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British Industrial History

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Kendall and Gent

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c.1850 pipe facing machine on display at the Musee des Arts et Metiers. The large handwheel operates the vice jaws. The pipe is held stationary while the bevel gear-driven parting tool rotates. The small spoked wheel feeds the tool in. A stationary striker presumably contacts the protruding spokes to rotate the wheel automatically.
1867. Nut shaping (milling) machine.
1868.

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1869.
1869. Brown's patent screwing machine.
April 1870.
June 1880.
1880.
1883. Cutter machine.
1884.Fairbairn's Screw Rolling Machine.
1885. Milling and slotting machine.
January 1888.
1889.
1891.
1891.
1891.
1892.
1896.
1896.
1898.
1898.
1900. Radial Drill and Vertical Milling machine exhibited at the 1900 Paris Exhibition.
1900. Plano-Milling machine.
1901. Open Spindle Turret Lathe, shown at the Glasgow Exhibition.
1902.
1902.
1903. Milling Machine.
1903. Crank web, profiling and milling machine.
1905.
1905. Portable drilling machine.
1907.
1907.
1907.
1909. Universal plano milling machine.
1909. Bush and Face Grinder.
1910. Machine for Milling Locomotive Frame Plates.
1910. 10.5 inch turret lathe.
1914. 5 ft radial drilling machine.
1915.
Victoria Works, Gorton, in the 1920s
1920.
1924.
1928.
1928.
February 1929.
1932. Large Heavy Duty Plano Milling Machine.
1934. Openside plano-milling machine.
1934.
November 1944
May 1947.
January 1948.
April 1948.
June 1948.
August 1948.
February 1952.
April 1952.
June 1952.
August 1952.
1955.
1956.
1960. Large plano milling machine for C. A. Parsons and Co.
1960.
1961. Plano Milling Machine.
Plano Milling Machine.

Kendall and Gent were machine tool makers, originally of Victoria Works, Springfield, Salford.

of Victoria Works, Belle Vue (Gorton), Manchester (1890s).

William Kendall and George Gent [1]

1847 Company established.

c.1850 Kendall & Gent machine for machining the ends of tubes up to 2" dia on display at the Musee des Arts et Metiers. See photo.

1873 (1 volume; in German) Illustrated sales catalogue.

1876 Details of their screwing machine with releasing motion. [2]

In the 1890s they moved to a new works, also called Victoria Works, in Belle Vue (Gorton), Manchester.

1897 New works built alongside Belle Vue Station, Gorton.

1900 Plano-milling machine and others at the Paris exhibition. Article and illustration in 'The Engineer'. [3]

1901 Article about the new works in the American Machinist [4]

1904 Incorporated as a limited company.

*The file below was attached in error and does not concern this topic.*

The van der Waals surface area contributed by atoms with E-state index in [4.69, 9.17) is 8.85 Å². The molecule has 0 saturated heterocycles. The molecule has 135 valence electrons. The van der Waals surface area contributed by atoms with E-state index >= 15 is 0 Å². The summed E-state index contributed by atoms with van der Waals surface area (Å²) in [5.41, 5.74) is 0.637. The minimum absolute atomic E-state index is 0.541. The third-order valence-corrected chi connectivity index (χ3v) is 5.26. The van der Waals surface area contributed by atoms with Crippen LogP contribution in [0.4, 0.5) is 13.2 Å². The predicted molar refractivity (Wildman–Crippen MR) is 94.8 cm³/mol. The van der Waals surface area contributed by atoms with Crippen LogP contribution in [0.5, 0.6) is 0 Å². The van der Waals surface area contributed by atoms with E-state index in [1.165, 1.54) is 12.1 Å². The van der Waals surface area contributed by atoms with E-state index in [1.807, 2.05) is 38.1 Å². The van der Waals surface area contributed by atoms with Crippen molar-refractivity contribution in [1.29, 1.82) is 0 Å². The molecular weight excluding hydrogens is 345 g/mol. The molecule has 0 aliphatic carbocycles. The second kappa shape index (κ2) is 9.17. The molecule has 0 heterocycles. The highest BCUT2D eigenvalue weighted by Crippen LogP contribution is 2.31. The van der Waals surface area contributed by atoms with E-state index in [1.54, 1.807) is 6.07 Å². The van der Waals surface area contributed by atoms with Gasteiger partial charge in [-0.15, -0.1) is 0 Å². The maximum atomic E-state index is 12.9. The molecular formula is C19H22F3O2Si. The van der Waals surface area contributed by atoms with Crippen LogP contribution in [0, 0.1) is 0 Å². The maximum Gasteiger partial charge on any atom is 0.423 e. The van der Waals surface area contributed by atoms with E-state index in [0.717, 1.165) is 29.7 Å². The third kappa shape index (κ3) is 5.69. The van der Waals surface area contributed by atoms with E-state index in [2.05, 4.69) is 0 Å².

1911 Produced a Break Lathe; screwing machine.

1914 Machine tool makers. Specialities: patent screwing and tapping machines, Dixon's patent radial drilling and tapping machines, milling machines, cutter grinding machines. [5]

1920 Public company.

1920 September. Exhibited at the Machine Tool and Engineering Exhibition at Olympia with milling machines. [6]

1944 Name changed. [To what? Kendall & Gent Ltd?]

1960 The company built a massive 450 ton plano milling machine with a 70ft long bed for C. A. Parsons and Co. It was capable of machining components 35ft 6in long by 12ft wide and 9ft 6in high, weighing up to 100 tons. [7]

1961 Machine tool makers. [8]

1966 Acquired by Staveley Industries[9]

'Scuttling'

1875 'SENT TO GAOL FOR SCUTTLING. At the Salford Borough Court this morning, before Mr. R. M. Redhead and Mr. W. W. Goulden, William Lennie and Jonathan Edwards, aged 14 and 17 respectively, were brought up in custody on the charge of throwing stones to the annoyance of passengers in Springfield Lane. It appears that nearly every meal-time it is the custom of the lads employed at the firm of Messrs. Kendall and Gent, machinists, to engage in pitched battles at "scuttling" with those employed at the mill of Messrs. Langworthy. As these proceedings take place in a public thoroughfare, several persons have had their heads cut open, and have otherwise been injured, and in consequence of the complaints which have been made Detective-sergeant Eyre and several other constables in plain clothing were set to watch this particular neighbourhood. At five minutes to nine this morning, the encounter between the opposing factors was resumed, about fifty lads in all participating. Eyre and the other officers, who were secreted in dwelling-houses, then rushed upon the scene, and four of the lads were apprehended and brought to the police station. The bench having heard the above evidence, the prisoners were sent to gaol for 14 days with hard labour. Mr. Redhead said there must be an end put to this practice, and though they were sorry to send lads so young to gaol, under the circumstances they could not do otherwise.'[10]

See Also

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Sources of Information

  1. Manchester Evening News - Thursday 23 May 1872
  2. The Engineer of 17th November 1876 p349
  3. The Engineer of 7th September 1900 p237
  4. [1] American Machinist, 7 Feb 1901, pp.127-9
  5. 1914 Whitakers Red Book
  6. The Engineer of 24th September 1920 p295
  7. The Engineer of 29th January 1960 p166
  8. 1961 Dun and Bradstreet KBE
  9. The Times, Feb 21, 1967
  10. Manchester Evening News, 18 September 1875
  • [2] Manchester Archives
  • Machine Tools by James Weir French in 2 vols. Published 1911 by Gresham